A lot of people have commented that it took George Bush long enough to decide to cut his vacation short, what with half the South being underwater and millions of people homeless. It must have been some mighty important brush he was clearing out there at the ranch- more important certainly then the tragedy that overtook the nation that he's supposed to be governing. His vacation had the air of Nero fiddling while Rome burned, with the only difference being that Nero could play a musical instrument.
Yep. A lot of people have been saying that stuff, but not me. The fact of the matter is that I like him out vacationing at his ranch. I feel a whole bunch safer with him there then when he's in the White House, because when he's sitting in the oval office gas prices go up and Americans die. I hear he would have been back to work sooner, but there was a frightening middle-aged woman standing out in the road with a sign, who wanted to know why her son was dead. If I were George Bush, I wouldn't want to answer that question either. Now, I've made mistakes in my life, but all of my mistakes are still around living and breathing. No one's died yet (that I know of) because of my bonehead decisions.
It does bug me that he's getting five weeks of vacation. I've never had five weeks of vacation at a time, or per year or anything close. Have you? Do you know any American other than the president that does? Convenience store managers put in far more hours than this guy and you'd think, wouldn't you, that running this entire country should take up more time than running a seven-eleven.
Here's a little history about New Orleans: In 1801 the French Emperor Napolean Bonaparte sent a vast naval armada under the command of General Rochambeau (yeah. I'm not sure of that spelling) to New Orleans with the purpose of attacking that port and then taking his great fleet up the Mississippi River and then securing the land on both sides for the French Empire. You'll notice that we citizens who live near the Mississippi aren't speaking French and somehow aren't citizens of the French republic. So what happened? Napolean, in his 'wisdom', instructed the General to stop by the colony of Haiti - which was having a slave revolt - on his way to America. General Roshambeau was to mop up those pesky slaves and then proceed merrily on to mopping us up. Unfortunately, those pesky slaves absolutely creamed him and his fleet, with the result that Haiti became to first country established by freed slaves.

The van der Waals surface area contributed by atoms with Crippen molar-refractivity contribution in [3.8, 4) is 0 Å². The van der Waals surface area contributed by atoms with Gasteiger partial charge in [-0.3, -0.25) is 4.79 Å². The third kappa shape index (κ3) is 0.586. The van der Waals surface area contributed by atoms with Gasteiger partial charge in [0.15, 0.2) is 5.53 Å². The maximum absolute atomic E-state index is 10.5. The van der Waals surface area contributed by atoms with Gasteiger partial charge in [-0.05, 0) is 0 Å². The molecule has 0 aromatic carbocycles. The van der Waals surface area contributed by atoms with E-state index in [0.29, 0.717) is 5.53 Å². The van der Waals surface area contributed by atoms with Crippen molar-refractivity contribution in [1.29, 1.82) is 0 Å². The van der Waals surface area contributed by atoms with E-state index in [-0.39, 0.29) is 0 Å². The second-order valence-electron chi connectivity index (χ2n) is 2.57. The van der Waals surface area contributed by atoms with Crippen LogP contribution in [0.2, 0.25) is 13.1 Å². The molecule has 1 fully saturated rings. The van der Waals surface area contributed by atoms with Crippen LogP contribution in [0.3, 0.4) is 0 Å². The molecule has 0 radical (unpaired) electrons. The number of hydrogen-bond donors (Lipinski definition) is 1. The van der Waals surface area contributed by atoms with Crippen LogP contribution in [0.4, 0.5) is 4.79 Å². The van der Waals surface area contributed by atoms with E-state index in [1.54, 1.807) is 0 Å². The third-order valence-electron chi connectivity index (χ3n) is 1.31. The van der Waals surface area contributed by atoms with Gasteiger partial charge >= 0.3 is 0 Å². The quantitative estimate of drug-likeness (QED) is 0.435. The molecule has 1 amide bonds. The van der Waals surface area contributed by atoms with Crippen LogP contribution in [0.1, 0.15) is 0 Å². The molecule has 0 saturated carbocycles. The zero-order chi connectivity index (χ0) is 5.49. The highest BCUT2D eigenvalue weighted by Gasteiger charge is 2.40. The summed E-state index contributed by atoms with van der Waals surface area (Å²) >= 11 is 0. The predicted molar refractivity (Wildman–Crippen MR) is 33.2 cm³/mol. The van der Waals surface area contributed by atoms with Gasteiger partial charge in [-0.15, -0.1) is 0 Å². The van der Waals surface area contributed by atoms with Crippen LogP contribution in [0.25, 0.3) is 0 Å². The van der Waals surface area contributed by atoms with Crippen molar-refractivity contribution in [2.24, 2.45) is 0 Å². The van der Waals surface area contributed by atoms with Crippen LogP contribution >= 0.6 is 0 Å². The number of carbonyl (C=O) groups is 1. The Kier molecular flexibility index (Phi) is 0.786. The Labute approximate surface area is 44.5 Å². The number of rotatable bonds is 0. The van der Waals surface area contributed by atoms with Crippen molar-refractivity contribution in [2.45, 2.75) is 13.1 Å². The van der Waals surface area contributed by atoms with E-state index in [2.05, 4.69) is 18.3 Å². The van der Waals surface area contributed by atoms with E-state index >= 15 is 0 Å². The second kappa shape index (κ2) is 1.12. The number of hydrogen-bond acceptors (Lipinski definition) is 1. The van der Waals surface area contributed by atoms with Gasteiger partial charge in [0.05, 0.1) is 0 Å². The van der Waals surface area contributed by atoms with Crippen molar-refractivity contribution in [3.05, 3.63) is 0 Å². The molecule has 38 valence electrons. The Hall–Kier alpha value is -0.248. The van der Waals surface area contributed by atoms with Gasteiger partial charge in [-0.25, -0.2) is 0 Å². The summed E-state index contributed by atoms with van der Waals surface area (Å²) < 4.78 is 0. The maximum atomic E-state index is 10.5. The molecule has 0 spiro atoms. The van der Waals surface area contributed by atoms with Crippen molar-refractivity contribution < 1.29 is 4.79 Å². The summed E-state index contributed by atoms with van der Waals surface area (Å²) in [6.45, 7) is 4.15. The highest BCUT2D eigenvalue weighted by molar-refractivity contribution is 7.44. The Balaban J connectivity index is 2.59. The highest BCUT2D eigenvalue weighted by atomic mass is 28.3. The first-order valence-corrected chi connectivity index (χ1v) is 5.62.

(I know some of you are thinking that Spartacus did that in Rome. No. He tried. And failed. And was crucified.)
The news media coverage of the hurricane and it's aftermath has, in my mind, been remarkably restrained, respectful and dignified. Of course, I haven't seen all of the coverage and I haven't been able to find the time to watch much TV. I know, I know, TV's important so I should make
the time and I really promise that I'll do better in the future. The problem with the news coverage is that it still has to walk that uncomfortable line between news and entertainment. They have to tell a story, but then they have to sell stuff, and the story they're telling is really there so that they can sell stuff. It absolutely makes me cringe watching one of these heartbreaking scenes and then they stop for the commercial. This tragedy has been brought to you by our sponsors at .... You know, that kind of thing.
The media are vultures. They circle around disaster so that they can feed on the carnage. This time, they're being rather well mannered about it, but they're still doing it. One of the interviews I saw on - NBC I believe - was a female reporter intrviewing a man whose wife was missing, who had lost his home, had a young child to care for, and didn't know what to do. The reporter was in tears hearing this story which I'm sure were genuine, because she's a human being and the man's situation was very sad.
My question is: What happened when the cameras stopped rolling? Did they then help this man out? Tell him where to contact the Red Cross or something? I'd like to think they did, because reporter are humans with feelings. But do we know that they did? It's like when we're shown pictures of starving children. After they got their pictures did they just pack up their cameras and move on, or did they at least have the decency to give some of these kids a sandwhich or two?
About the Author: Steve Sommers new book, Evil Super-Villains Need Love, Too ... and other important wisdom, is available at http://www.lulu.com/content/317958.
His novel, REXROI, is available at http://www.lulu.com/content/306670